On her excellent debut record, Déjà Vu
, bassist Jeong Lim Yang proves that there's more than one way to make a first impression on a listener. Rather than taking the obvious route with up-tempo workouts or deviously complex compositions, Yang is content to carve out plenty of open space for her music to breathe. Her graceful melodies take shape with subtlety and a quiet assurance that stems both from her skill on her instrument and from the nuanced contributions of her bandmates.
All eight of the pieces are Yang's, but they contain some clear referents that acknowledge her musical inspirations. The opening cut, "Moon Tethered" is a tip of the hat to pianist Masabumi Kikuchi
and his Tethered Moon
album with Paul Motian
and Gary Peacock
. In its unhurried, loping pace and fluid sense of pulse, the piece benefits from the supple work of pianist Nick Sanders
, whose dissonant jabs enliven a piquant solo, and drummer Jesse Simpson
, who brings a Motian-like sensibility to his open-ended approach to the kit.
But this isn't a trio record (although with their strong rapport Yang, Simpson, and Sanders could certainly make a very fine one), as the album's virtues are substantially augmented by the presence of two veteran saxophonists: Adam Kolker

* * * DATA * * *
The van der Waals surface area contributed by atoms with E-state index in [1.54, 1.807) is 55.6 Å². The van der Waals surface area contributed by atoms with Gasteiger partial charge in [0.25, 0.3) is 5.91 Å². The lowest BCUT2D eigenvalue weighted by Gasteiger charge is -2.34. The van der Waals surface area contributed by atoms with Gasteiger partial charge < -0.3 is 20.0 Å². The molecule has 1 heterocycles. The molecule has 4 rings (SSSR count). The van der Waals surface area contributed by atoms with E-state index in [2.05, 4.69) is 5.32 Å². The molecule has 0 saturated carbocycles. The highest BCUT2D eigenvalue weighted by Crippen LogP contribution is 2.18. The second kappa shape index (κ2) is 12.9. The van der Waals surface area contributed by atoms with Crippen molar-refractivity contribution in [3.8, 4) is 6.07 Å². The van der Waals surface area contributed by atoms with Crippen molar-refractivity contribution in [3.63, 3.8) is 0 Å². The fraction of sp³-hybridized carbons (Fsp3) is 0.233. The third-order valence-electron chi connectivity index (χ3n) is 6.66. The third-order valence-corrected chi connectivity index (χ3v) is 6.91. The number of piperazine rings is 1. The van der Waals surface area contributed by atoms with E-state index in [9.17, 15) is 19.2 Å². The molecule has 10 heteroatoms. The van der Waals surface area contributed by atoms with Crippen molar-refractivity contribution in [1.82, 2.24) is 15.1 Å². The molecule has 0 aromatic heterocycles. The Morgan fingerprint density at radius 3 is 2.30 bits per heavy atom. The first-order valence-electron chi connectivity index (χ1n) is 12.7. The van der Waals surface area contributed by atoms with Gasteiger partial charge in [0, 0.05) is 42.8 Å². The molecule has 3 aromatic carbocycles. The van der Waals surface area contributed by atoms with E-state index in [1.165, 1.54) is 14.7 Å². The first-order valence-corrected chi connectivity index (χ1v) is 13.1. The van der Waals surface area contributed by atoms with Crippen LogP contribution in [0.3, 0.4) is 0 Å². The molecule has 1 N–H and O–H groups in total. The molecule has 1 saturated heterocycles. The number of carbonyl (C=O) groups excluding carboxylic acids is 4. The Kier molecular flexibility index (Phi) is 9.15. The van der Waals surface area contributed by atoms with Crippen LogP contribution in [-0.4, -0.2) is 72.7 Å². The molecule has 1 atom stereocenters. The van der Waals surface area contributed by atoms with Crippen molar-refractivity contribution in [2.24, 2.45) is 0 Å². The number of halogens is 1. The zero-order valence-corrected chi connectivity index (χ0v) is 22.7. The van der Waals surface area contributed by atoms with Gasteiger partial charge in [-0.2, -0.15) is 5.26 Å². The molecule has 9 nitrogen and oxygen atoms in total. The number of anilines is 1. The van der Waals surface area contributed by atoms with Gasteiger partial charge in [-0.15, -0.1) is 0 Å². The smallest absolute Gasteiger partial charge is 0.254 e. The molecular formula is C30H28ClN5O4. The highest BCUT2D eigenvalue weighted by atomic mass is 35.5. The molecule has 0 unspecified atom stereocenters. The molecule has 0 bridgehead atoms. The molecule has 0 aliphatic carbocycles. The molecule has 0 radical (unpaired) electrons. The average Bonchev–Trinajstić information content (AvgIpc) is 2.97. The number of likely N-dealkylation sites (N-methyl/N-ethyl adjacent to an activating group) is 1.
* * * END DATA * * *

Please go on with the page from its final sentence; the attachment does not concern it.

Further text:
(on tenor) and Michael Attias
(on alto). Their presence helps to illuminate more of Yang's influences: Ornette Coleman
, whose spirit is invoked in the record's title track, with a simmering intensity that inspires the two saxophonists to their most feisty and energetic playing on the record; and Don Cherry
, given explicit homage on "Cherry," where the opening to his solo on Coleman's "Una Muy Bonita" serves as the melodic foundation for another free-flowing, engaging piece that again benefits from the partnership between Kolker and Attias, whose solos always seem to complement and feed off of each other perfectly.
As for Yang's playing, what's most striking about it is its similarity to another of her forbears: Charlie Haden
, whose earthy, tuneful simplicity always allowed him to find just the right notes without the need for excessive ornamentation. Listening to the fragile, melodic beauty of her solo on the wistful ballad "Are You Happy Now?" is a delight, as Yang too demonstrates that sometimes it's by saying less, or using fewer notes, that so much more can be communicated.